I've always wanted to be published and one of the greatest thrills of my life was, on publication day, to see the window of Bloomsbury's offices in Soho filled with copies of The Chase. My book. My book. To go into bookshops and see it there. My book.

Along with that, there's the desire to earn money. It's an honest desire. Many writers dream of the literary income that will free them from everything else. Money isn't yachts and diamonds. Money is time. Time is freedom. Freedom equates to creativity.

When I started teaching creative writing I automatically believed that would-be writers would welcome advice not only on writing but on editing their manuscripts and submitting them. I felt it was important to give my students a clear idea of how the world of publishing worked - even if this meant shattering a few illusions. Writers need to know the commercial realities - and with every passing year this is more and more true. Back then, I often encountered a kind of sniffiness about what I was doing, as if it was somehow infra dig to take the commercial approach, to avoid the kind of preciousness that dismisses the need to be published as if it's the route to selling your literary soul.

How ironic then, to find that increasingly, as creative writing courses flourish up and down the land, that many of them now focus strongly on the editing and submission aspects. Vindicated!

Here's another quote: 'All bestsellers are honest books written according to a writer's obsession.' Robert Harris

Find yours. Write about it. Sell it. Sell it to readers. Make contact.

Friday, 1 June 2007

Snark is Dark

Whaddya know - I link to two blogs and one, Jacqui Lofthouse's is temporarily dark, with good reason because Jacqui is working to finish her new novel to a deadline: good luck with that, Jacqui. Her site is still well worth a look, of course. The other blog, featuring the wonderfully acerbic New York wit of Miss Snark, literary agent, is now permanently dark. As Miss S would say, Dear dog in heaven. It looks she was a victim of her own success and the blog was taking over her life. However, I will maintain the link because it's still a blog worth visiting, with a huge archive and links to other blogging agents. (Sounds like an insult - 'You dirty blogging agent you!') So, do pay a visit and scroll down from the cutesy farewell picture of her dog, Killer Yapp: you'll find lots of vicious fun and information.

Read it before you see it

Computer grief goes on - I can log on to this blog from an Apple Mac but not from my laptop, which is very galling as it's more convenient for me. Initially, everything was fine - then a couple of weeks ago the laptop refused to let me past, flagging up a privacy report. When I try to circumvent the problem by asking it to 'allow' my log in, I just go round and round the houses and nothing happens - it's still listed as restricted. Aarggh! `If anyone has any advice, I'd welcome it.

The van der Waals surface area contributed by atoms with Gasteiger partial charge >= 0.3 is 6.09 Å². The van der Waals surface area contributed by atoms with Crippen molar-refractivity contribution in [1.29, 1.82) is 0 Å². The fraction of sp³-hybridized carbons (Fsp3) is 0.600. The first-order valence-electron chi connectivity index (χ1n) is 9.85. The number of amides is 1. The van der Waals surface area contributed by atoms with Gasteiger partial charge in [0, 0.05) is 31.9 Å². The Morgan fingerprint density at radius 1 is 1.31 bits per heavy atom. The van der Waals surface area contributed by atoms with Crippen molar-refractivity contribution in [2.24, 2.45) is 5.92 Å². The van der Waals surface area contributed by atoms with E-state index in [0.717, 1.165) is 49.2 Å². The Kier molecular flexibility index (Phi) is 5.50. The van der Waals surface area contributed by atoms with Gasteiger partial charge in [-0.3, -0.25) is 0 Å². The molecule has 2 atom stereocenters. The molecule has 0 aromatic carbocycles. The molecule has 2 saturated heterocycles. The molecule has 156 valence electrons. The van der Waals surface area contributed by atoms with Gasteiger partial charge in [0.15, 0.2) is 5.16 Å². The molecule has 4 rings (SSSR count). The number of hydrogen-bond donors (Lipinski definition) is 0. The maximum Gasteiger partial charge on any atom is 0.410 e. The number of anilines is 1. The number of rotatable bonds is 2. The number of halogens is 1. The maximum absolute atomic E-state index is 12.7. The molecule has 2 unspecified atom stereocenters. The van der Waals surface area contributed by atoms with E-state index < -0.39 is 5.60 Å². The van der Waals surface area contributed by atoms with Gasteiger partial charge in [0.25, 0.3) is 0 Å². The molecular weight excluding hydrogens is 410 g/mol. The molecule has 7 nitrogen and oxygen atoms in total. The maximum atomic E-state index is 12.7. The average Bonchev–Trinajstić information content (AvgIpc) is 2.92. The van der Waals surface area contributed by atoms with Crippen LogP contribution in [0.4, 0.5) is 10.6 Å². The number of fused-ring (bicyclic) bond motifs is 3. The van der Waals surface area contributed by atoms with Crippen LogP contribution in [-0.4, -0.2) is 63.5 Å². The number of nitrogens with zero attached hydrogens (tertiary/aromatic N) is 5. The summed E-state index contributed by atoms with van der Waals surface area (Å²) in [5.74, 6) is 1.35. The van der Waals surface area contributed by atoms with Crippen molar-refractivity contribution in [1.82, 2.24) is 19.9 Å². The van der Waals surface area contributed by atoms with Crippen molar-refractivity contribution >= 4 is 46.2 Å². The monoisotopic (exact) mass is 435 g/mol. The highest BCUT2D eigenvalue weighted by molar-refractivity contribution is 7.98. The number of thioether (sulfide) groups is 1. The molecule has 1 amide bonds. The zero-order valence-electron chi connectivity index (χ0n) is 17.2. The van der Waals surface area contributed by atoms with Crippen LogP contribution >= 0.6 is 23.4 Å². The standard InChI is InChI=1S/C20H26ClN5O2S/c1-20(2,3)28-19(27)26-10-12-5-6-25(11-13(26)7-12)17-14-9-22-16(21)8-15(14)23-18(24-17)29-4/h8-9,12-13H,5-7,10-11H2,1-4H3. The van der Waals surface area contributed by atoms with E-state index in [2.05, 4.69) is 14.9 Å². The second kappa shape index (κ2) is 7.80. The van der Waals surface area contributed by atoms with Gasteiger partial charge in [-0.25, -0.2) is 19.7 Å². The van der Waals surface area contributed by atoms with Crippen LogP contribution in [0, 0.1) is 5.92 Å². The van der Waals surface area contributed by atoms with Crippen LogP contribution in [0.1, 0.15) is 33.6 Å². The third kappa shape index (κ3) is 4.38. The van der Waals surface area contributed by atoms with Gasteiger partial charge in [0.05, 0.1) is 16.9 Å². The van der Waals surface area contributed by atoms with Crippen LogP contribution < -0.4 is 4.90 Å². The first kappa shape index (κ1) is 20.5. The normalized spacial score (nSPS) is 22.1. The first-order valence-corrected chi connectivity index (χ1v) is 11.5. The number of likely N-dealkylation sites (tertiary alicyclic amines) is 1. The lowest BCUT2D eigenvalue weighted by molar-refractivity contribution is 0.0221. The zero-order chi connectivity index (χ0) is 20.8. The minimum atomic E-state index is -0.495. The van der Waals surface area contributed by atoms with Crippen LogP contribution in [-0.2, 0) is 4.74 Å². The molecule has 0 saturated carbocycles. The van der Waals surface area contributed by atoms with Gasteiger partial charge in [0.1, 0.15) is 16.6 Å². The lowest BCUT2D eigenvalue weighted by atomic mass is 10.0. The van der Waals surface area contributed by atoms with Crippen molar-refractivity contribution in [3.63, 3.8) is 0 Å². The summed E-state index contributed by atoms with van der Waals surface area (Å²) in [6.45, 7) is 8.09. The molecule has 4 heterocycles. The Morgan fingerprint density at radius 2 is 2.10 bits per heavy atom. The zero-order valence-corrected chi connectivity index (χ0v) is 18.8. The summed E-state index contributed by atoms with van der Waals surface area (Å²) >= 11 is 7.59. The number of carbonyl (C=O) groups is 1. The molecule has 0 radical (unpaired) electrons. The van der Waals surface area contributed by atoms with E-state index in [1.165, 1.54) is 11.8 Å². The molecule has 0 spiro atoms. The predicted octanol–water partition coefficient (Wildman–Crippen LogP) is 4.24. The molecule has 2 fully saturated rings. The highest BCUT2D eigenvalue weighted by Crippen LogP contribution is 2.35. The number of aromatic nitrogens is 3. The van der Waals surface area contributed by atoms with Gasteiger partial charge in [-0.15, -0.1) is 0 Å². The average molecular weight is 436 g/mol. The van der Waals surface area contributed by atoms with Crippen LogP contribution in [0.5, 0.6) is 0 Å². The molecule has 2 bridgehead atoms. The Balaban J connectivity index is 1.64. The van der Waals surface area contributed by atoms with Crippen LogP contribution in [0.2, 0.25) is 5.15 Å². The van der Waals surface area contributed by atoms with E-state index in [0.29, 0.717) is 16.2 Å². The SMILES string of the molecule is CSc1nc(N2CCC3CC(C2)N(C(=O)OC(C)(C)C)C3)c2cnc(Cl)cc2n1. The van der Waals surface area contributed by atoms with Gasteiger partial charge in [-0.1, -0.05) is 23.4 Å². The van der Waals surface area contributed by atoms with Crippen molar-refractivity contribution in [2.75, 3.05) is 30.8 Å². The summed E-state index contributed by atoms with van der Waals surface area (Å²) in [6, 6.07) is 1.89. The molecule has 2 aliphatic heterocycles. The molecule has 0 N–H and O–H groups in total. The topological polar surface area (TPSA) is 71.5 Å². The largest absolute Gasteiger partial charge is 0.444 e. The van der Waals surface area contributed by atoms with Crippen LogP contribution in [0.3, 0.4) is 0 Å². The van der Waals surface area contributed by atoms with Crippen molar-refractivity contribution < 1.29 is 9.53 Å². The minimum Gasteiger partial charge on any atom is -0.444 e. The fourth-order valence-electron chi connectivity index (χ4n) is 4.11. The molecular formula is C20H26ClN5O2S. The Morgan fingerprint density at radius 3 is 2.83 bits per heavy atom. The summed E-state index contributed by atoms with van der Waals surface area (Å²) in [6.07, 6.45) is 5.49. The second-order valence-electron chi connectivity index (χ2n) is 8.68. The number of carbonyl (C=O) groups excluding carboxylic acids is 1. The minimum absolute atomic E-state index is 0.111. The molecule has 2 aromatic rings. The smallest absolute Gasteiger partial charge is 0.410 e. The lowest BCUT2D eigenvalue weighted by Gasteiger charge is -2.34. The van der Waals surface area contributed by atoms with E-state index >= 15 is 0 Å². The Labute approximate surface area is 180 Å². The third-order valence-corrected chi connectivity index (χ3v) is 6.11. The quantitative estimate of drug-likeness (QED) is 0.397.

In the news this week: first, you remember that I drew attention to the horrors (in my opinion, my ever-so-'umble opinion Mr Copperfield) of the Dickens theme park in Chatham. Now I read in The Times ( about the Harry Potter park to be built by Warner Brothers and Universal studios in Orlando (where else?) 'The film-makers believe that they can recreate the dream of every child reader, and probably a few million adults too, who have imagined themselves flying in a game of Quidditch or walking into Hogwarts School ...' Do you lie awake at night, wishing you were astride a Nimbus 2000?

We are promised 'fully immersive' experiences to recreate the magic of Rowling's imagination with illusions like computerised figures that appear and disappear - and the vice-president of Unversal Creative Studios is quoted as saying 'This will allow people to have an experience unlike one they have been able to imagine before. What we're creating is an entire world. A place where magic happens.' Forgive me, but I thought that had already been achieved, by means of the relatively inexpensive mode of the er, actual, books.

I am at present reading Philip Pullman's 'Northern Lights' to my boys because I want them to know the story before the film (annoyingly called 'The Golden Compass') comes out and sets their visions in stone. It's too late with regard to 'The Lord of the Rings' - if they ever get round to reading it, the landscape and characters have been pre-envisioned for them. Although I think Peter Jackson did a damn fine job, it's sad to think that millions of viewers are missing out on what, for me, is one of the marvellous aspects of writing - that the writer presents powerful images which the reader then responds to in their own individual way. My children are part of a generation where it's all done for them: scene, gesture, background music. I think Viggo Mortenson is a brilliant Aragorn - but before he came along I had a vision of Aragorn myself and the two co-exist in my brain, like hearing two different piano players interpret a famous sonata. It's interesting that the publishers of the Narnia stories used the line 'Read it before you see it' before the film of 'The Lion, the Witch and the Wardrobe' came out.

Maybe I'm wrong: Barry Meyer, chairman of Warner Bros, claims 'Over the years, we have received thousands of letters from fans wishing they could visit Hogwarts and the wonderful locations described in each of J.K. Rowling's beloved stories.' But for me, all that's needed is an armchair, no interruptions, a glorious book to lose myself in and an active and responsive imagination - my reaction to the words on the page is the interactivity that satisfies me. I don't need some jobbing actor dressed up as Fagin or a wander through 'snow-covered Hogsmeade village'.

Then again, if I do publiish my children's book and anyone wants to come along and buy the film rights ...!